Yiddish (ײִדיש / מאַמע לשון)

Yiddish is a Germanic language with about three million speakers, mainly Ashkenazic Jews, in the USA, Israel, Russia, Ukraine and many other countries. The name Yiddish is probably an abbreviated version of ייִדיש־טײַטש (yidish-taytsh), which means "Jewish German".

There have been Jews in area that is now Germany since Roman times. A distinct Jewish culture known as Ashkenazi, or Germanic Jewry, appeared by the 10th century. Ashkenaz was the medieval Hebrew name for Germany, though the Ashkenaz area also included parts of northern France and later spread to Eastern Europe.

The every-day language of the Ashkenazic Jews was Middle High German. They also used Hebrew and their German included Hebrew words and phrases. From the 13th century they started to use the Hebrew script to write their language, which linguists refer to as Judeo-German or occasionally Proto-Yiddish. The earliest known fragment of Judeo-German is a rhyming couplet in a Hebrew prayer book dating from 1272 or 1273.

During subsequent centuries, Judeo-German gradually developed into a distinct language, Yiddish, with two main dialects: Western Yiddish, which was widely spoken in Central Europe until the 18th century, and Eastern Yiddish, which was spoken throughout Eastern Europe and Russia/USSR until World War II. As a result of the Holocaust, Jewish communities throughout Europe were destroyed and the use of Yiddish as an every-day language went into sudden decline.

Yiddish alphabet and pronunciation

Yiddish alphabet and pronunciation

Notes

The letters veys, kof, tov, sov, khes, and sin are only used in words of Hebraic or Aramaic origin.

Words of Hebrew or Aramaic origin are spelled in Yiddish as they would be in Hebrew or Aramaic.

Sample text in Yiddish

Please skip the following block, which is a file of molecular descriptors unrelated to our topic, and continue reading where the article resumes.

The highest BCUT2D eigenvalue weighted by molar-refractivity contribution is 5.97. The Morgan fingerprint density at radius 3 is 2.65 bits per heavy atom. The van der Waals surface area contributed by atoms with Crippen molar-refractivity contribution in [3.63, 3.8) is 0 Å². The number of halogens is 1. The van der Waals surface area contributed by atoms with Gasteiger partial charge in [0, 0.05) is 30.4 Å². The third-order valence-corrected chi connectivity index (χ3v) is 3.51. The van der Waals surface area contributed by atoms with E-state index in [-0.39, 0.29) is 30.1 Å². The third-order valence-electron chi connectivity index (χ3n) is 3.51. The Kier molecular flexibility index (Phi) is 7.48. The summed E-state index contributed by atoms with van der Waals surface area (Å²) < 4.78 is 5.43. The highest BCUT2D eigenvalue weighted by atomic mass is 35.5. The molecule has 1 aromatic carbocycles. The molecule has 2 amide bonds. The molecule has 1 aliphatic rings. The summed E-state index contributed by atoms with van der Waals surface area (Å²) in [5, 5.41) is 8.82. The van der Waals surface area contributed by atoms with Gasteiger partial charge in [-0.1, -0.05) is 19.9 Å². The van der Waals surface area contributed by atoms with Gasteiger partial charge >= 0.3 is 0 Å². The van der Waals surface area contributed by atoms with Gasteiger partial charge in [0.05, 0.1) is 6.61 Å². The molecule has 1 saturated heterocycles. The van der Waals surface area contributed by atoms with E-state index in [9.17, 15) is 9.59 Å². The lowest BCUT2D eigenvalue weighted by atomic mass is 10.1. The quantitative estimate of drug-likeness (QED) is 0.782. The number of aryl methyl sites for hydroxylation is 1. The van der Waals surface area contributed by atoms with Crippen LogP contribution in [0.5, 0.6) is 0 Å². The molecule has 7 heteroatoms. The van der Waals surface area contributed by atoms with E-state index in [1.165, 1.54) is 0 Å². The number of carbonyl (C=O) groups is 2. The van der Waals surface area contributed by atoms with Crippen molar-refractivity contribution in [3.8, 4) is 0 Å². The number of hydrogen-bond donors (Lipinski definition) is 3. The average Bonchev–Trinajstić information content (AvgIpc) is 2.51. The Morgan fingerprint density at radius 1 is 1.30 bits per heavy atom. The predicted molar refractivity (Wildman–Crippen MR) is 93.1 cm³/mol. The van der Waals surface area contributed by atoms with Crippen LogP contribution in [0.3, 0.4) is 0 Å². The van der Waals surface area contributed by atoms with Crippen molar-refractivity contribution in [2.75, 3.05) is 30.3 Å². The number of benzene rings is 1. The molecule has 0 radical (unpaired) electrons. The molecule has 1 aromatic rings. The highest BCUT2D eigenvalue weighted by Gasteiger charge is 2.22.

Article 1 of the Universal Declaration of Human Rights in Yiddish

Transliteration
Yeder mentsh vert geboyrn fray un glaykh in koved un rekht. Yeder vert bashonkn mit farshtand un gevisn; yeder zol zikh firn mit a tsveytn in a gemit fun brudershaft.

A recording of this text by Tobi Ash

Translation

All human beings are born free and equal in dignity and rights. They are endowed with reason and conscience and should act towards one another in a spirit of brotherhood.
(Article 1 of the Universal Declaration of Human Rights)

Information about Yiddish | Yiddish phrases | Yiddish kinship terms | Tower of Babel in Yiddish | Yiddish learning materials

Links

Information about the Yiddish language
http://en.wikipedia.org/wiki/Yiddish
http://www.ibiblio.org/yiddish
http://yiddish.haifa.ac.il
http://www.usa-people-search.com/content-the-jewish-culture-and-the-yiddish-language.aspx

The Dora Teitelboim Center for Yiddish Culture
http://www.yiddishculture.org

Online Yiddish lessons
http://eyiddish.org
http://yiddishacademy.com

Yiddish alphabet with sound files
http://www.yivo.org/index.php?tid=57&aid=275

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Online Yiddish dictionaries
http://www.yiddishdictionaryonline.com
http://www.ectaco.co.uk/English-Yiddish-Dictionary/
http://www.cs.uky.edu/~raphael/yiddish/dictionary.cgi
http://www.cs.uky.edu/~raphael/yiddish/harkavy/index.utf8.html
http://www.yiddishslangdictionary.com/
http://www.pass.to/glossary/Default.htm

Yiddish words and phrases
http://www.pass.to/glossary/Default.htm
http://www.linguanaut.com/english_yiddish

The Yiddish Voice - Yiddish radio station
http://www.yv.org

Free Hebrew fonts
http://babel.uoregon.edu/yamada/fonts/hebrew.html
http://www.breslov.com/hebrew

Jewish Language Research Website
http://www.jewish-languages.org

Germanic languages

Afrikaans, Alsatian, Bavarian, Cimbrian, Danish, Dutch, Elfdalian, English, Faroese, Flemish, German, Gothic, Icelandic, Low German / Low Saxon, Luxembourgish, Norn, North Frisian, Norwegian, Old English, Old Norse, Pennsylvania German, Saterland Frisian, Scots, Shetland(ic), Swedish, Swiss German, West Frisian, Yiddish

Languages written with the Hebrew script

Aramaic, Bukhori, Hebrew, Jewish Neo-Aramaic, Judeo-Arabic, Juhuri, Karaim, Ladino, Yiddish

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